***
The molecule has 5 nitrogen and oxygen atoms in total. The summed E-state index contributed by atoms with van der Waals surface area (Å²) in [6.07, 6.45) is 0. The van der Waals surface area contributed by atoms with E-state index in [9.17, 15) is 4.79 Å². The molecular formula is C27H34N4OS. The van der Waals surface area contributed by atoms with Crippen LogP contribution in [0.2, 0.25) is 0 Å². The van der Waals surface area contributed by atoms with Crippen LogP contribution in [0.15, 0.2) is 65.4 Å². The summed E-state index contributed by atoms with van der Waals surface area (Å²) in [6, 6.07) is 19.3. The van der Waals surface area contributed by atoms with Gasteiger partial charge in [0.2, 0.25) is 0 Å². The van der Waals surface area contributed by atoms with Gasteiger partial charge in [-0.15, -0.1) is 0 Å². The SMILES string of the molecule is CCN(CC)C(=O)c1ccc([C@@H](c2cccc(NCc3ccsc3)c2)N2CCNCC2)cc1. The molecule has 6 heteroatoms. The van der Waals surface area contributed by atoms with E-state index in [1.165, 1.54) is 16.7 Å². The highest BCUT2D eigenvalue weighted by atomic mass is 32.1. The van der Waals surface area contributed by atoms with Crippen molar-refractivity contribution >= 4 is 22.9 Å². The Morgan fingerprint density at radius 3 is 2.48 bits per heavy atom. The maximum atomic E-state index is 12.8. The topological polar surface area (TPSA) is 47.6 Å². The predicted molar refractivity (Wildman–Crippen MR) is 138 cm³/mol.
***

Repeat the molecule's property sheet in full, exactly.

The molecule has 5 nitrogen and oxygen atoms in total. The summed E-state index contributed by atoms with van der Waals surface area (Å²) in [6.07, 6.45) is 0. The van der Waals surface area contributed by atoms with E-state index in [9.17, 15) is 4.79 Å². The molecular formula is C27H34N4OS. The van der Waals surface area contributed by atoms with Crippen LogP contribution in [0.2, 0.25) is 0 Å². The van der Waals surface area contributed by atoms with Crippen LogP contribution in [0.15, 0.2) is 65.4 Å². The summed E-state index contributed by atoms with van der Waals surface area (Å²) in [6, 6.07) is 19.3. The van der Waals surface area contributed by atoms with Gasteiger partial charge in [0.2, 0.25) is 0 Å². The van der Waals surface area contributed by atoms with Gasteiger partial charge in [-0.15, -0.1) is 0 Å². The SMILES string of the molecule is CCN(CC)C(=O)c1ccc([C@@H](c2cccc(NCc3ccsc3)c2)N2CCNCC2)cc1. The molecule has 6 heteroatoms. The van der Waals surface area contributed by atoms with E-state index in [1.165, 1.54) is 16.7 Å². The highest BCUT2D eigenvalue weighted by atomic mass is 32.1. The van der Waals surface area contributed by atoms with Crippen molar-refractivity contribution >= 4 is 22.9 Å². The Morgan fingerprint density at radius 3 is 2.48 bits per heavy atom. The maximum atomic E-state index is 12.8. The topological polar surface area (TPSA) is 47.6 Å². The predicted molar refractivity (Wildman–Crippen MR) is 138 cm³/mol.